Margo shows heart on, off the ice

Queen's forward blends hockey with humanitarian work to make an impact

Margo was presented with the Douglas Murray Scholarship on Jan. 10.
Robin Kasem

When Eric Margo joined the Queen’s men’s hockey team in 2016, he never imagined he would become one of its greatest leaders athletically, academically, and in the community.

Coming in, the economics student and Vancouver, B.C. native wasn’t a top recruit. He was told he wouldn’t be guaranteed much ice time. The coaching staff were bringing in a slew of talented players, so Margo’s odds were slim. He saw it as an opportunity.

“If I was going to show up, I was going to try my hardest,” Margo said in an interview with The Journal. “I ended up playing 28 games that year, and was a starter in the U SPORTS Men’s National Quarter-Finals, which was an incredibly rewarding accomplishment.”

According to Queen's Head Coach Brett Gibson, Margo feels he wasn’t a top recruit because he didn’t play in the Canadian Hockey League prior to Queen’s like the majority of his teammates. Instead, Margo played for the Alberni Valley Bulldogs, a Junior A team.

Despite this, “he was exactly what we were lacking,” said Gibson. “We targeted a player like him who had a drive that could not be measured on the score sheet at the end of a game.”

Alberni Valley Head Coach Kevin Willison agrees, citing Margo’s hustle as a factor that enabled him to make an instant impact.

“When Eric was given the opportunity to play for Alberni, it didn't take long for him to show how hard he worked each and every shift he was on the ice,” said Willison. “His teammates had respect for him as a person and a player. Every team would want a player who plays with the passion Eric does.”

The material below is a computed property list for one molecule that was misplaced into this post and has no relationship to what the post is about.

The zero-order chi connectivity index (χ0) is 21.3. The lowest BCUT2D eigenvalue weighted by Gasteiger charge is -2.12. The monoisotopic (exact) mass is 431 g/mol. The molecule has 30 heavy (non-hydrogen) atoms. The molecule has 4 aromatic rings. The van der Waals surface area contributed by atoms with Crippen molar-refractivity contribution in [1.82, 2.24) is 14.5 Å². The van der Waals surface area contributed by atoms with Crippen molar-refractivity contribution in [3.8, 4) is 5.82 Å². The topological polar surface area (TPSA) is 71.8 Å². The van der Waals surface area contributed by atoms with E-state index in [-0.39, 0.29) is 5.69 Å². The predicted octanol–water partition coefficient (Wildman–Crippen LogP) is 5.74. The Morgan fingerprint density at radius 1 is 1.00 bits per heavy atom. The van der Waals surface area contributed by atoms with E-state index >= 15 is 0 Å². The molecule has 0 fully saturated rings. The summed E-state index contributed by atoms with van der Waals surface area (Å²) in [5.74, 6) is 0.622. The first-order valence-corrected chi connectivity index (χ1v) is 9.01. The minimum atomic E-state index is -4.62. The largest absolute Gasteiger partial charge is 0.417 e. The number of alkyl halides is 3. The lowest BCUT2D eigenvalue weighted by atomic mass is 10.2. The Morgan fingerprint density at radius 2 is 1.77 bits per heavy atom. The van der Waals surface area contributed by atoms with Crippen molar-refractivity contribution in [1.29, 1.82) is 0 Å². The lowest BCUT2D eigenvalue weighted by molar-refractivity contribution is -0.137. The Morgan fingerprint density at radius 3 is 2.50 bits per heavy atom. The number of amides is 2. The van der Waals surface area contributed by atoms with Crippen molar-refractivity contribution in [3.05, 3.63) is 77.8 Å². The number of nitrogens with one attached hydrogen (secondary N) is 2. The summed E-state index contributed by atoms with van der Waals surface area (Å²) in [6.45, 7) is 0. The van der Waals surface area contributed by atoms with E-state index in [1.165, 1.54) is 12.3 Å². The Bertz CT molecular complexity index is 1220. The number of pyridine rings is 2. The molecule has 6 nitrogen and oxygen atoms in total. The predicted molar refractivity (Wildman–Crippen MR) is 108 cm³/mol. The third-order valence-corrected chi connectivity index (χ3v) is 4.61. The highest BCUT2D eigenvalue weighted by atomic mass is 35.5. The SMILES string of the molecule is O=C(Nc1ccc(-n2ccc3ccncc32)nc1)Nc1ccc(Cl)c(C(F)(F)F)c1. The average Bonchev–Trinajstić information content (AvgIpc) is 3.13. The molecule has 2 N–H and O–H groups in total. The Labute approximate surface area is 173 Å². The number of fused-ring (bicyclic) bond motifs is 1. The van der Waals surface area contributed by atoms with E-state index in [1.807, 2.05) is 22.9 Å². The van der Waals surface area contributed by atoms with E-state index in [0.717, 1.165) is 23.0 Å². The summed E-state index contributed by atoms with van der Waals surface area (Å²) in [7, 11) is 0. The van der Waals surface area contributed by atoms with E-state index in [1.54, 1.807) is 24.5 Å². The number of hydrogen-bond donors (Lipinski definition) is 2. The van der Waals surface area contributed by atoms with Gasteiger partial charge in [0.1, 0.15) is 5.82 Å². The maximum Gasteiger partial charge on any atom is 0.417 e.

His hard work paid off, but Margo’s true strength lies in his positivity, selflessness, and desire to make a difference.

One initiative he’s passionate about is the Autism Mentorship Program. Since 2017, this local not-for-profit organization has connected young people on the autism spectrum with student-athletes. Over the course of one-on-one outings, youth interact with new people, environments, and activities to improve their motor and social skills, while simultaneously forging long-lasting and meaningful friendships with their mentors.

Margo has also volunteered with the New Canadian Youth Group, where he and fellow team members provide leadership and guidance to recently-immigrated children in Kingston who come from Middle Eastern countries.

“I’m fortunate to be in the position I’m in. It’s important to go out and support others if you have the means to do so,” explains Margo. “The personal relationships I’ve formed with the youth in Kingston are so special and dear to me.”

At Queen’s, Margo is one of the team liaisons for the Varsity Leadership Council. His role is to act as a point of contact between the Council and the men’s hockey team, rallying players to get involved in community initiatives.

“If you have the privilege to represent your school, your sport, or your family, and are looked at as a role model, you should always give back to your community,” explains Gibson. “We don’t force this—it’s a choice, and Eric steps up every time [...] other players gravitate to him.”

During his time with the Bulldogs, Margo was part of the “Bulldogs in Schools” program. For four hours a day, two days a week, he provided leadership and support to students at the École Alberni Elementary School. The goal was to positively influence youth through fun activities or individual academic help.

“Eric was always the first to sign up for community appearances. He was easy to talk to and the kids looked up to him,” said Willison. “Other players wanted to be like Eric because he was fun to be around and made others feel comfortable and safe.”

Margo believes “Bulldogs in Schools” is where his passion for programs like Autism Mentorship originated.